Their findings suggest that there are potential benefits from the use of cannabis as an antidepressant, however, the effectiveness and side effects may vary across different types of cannabis flower and cannabinoid (e.g. THC and CBD) potency levels.
Cannabis flower products with relatively high THC levels were the strongest predictors of symptom relief and expected side effects but these benefits can reach a plateau. Products with a THC range of 10-35% offered greater relief than products with a THC level lower than 10% but there wasn't much variation between products in this range (10-35%).
It is important to note that depression is a major health concern and is the leading cause of disability worldwide. Currently, the frontline treatment for depression is a combination of cognitive behavioural therapy (CBT) and pharmaceuticals such as tricyclic antidepressants, monoamine oxidase inhibitors (MAO-Is), selective serotonin reuptake inhibitors (SSRIs) and benzodiazepines (less common).
While all of these medications are effective in reducing depressive symptoms, they only begin to take effect after several weeks (5-6 weeks in the case of SSRIs). This means they are fairly useless to those in need of immediate relief from depressive symptoms, such as those who are dangerously ill or at risk of harming themselves.
A lot of these medications also come with severe side-effects or intolerable withdrawal symptoms. Some of these include weight gain, agitation, anxiety, suicidal ideation, anorgasmia and demotivation.
The hope is that dried cannabis flower can not only provide immediate relief for those in need, but that it can also be an alternative therapy when the aforementioned antidepressants do not achieve the desired result.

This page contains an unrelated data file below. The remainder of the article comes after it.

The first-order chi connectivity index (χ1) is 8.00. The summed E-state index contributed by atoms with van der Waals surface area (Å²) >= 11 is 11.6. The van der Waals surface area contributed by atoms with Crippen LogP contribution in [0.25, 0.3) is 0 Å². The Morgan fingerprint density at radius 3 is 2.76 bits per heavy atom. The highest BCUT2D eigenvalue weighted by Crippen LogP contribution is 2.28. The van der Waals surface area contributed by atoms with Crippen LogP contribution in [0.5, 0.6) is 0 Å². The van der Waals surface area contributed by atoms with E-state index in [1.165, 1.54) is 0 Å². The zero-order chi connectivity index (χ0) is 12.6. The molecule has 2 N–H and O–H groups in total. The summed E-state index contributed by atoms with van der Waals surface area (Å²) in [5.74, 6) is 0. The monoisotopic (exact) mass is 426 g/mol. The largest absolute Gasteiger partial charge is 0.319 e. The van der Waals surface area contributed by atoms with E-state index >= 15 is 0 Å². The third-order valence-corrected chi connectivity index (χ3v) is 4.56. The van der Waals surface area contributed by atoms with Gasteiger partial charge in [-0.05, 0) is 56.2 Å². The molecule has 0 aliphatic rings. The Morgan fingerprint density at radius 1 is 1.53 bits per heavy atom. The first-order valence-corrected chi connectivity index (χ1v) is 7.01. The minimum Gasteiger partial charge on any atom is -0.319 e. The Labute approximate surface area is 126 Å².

While these findings are promising, the researchers admit that this study had its limitations. One of these limitations was that this study was specifically focused on short-term effects, so the long-term effects of cannabis use for the treatment of depression weren't investigated.
In addition to this, there is already a well-established association between the use of cannabis during adolescence and an increased risk of developing depression in adulthood. With this being the case, it is imperative that further research is conducted on the long-term effects of commercially available cannabis products (in adolescence or otherwise) and what impact they can have in alleviating or exacerbating depression.
Future studies will also investigate these effects compared to and in conjunction with conventional antidepressant treatments, such as the ones mentioned earlier.
Despite the need for further research, the positive effects of this study cannot be overstated. The most clinically significant finding from the study was the widely experienced relief from depression within 2 hours or less.
With traditional antidepressant medications needing several weeks before they become effective, cannabis could fill an important clinical gap, thanks to the short-term relief it provides from depressive symptoms. This could lead to new options in the treatment of an illness with a significant burden and one that is becoming all too common.